Last year I finally saw my first Downton Abbey episode and was immediately hooked, catching up on the first two seasons on Netflix and watching the third season on PBS. (Don't let me get started on my feelings about the Season 3 finale...) The story of the British upper crust Crawley family and their downstairs staff quickly became an addiction. With the third season on PBS flying by, I was more than ready to host a book tour of The Passing Bells Trilogy by Phillip Rock strictly due to the cover tagline of "Before there was Downton Abbey, there was Abingdon Pryory..."
I wasn't disappointed--the books are a perfect fix for a fan waiting for the fourth season, similar in theme to Downton Abby but with their own original set of characters and storylines that dig deeper than a television program can. They came well before the series--first book, The Passing Bells, was written in 1978 and the other two volumes were published in the early to mid-eighties and they were all recently re-released, most likely due to Downton Abbey's popularity. The books follow the experiences of the Greville's, an aristocratic family residing along with their household staff, at the family estate Abingdon Pryory, and taking place in the years before, during and after World War I.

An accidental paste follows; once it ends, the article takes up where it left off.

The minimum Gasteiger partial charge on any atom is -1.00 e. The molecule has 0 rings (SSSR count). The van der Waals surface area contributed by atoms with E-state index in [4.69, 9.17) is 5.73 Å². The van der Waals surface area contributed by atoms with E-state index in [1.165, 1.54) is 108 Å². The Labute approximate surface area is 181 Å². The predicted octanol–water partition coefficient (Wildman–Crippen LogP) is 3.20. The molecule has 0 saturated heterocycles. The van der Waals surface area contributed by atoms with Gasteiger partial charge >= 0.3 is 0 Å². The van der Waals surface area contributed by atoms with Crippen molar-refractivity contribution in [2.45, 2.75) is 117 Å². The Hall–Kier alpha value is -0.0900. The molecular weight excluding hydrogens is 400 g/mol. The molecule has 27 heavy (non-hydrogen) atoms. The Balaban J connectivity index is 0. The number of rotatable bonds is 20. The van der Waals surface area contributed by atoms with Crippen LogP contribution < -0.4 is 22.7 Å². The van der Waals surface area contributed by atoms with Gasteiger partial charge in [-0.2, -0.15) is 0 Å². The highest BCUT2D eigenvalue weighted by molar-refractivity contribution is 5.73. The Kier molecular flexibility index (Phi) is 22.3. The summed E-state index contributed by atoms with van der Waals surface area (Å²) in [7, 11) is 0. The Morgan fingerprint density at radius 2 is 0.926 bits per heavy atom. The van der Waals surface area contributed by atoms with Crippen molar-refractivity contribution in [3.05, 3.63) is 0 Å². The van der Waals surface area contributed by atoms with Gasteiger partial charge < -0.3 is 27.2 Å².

Book Descriptions From TLC Book Tours:Book One: The Passing Bells: "The guns of August are rumbling throughout Europe in the summer of 1914, but war has not yet touched Abingdon Pryory. Here, at the grand home of the Greville family, the parties, dances, and romances play on. Alexandra Greville embarks on her debutante season while brother Charles remains hopelessly in love with the beautiful, untitled Lydia Foxe, knowing that his father, the Earl of Stanmore, will never approve of the match. Downstairs the new servant, Ivy, struggles to adjust to the routines of the well-oiled household staff, as the arrival of American cousin Martin Rilke, a Chicago newspaperman, causes a stir. But, ultimately, the Great War will not be denied, as what begins for the high-bred Grevilles as a glorious adventure soon takes its toll—shattering the household’s tranquillity, crumbling class barriers, and bringing its myriad horrors home." (Paperback: 544 Pages /William Morrow Paperbacks Dec. 2012)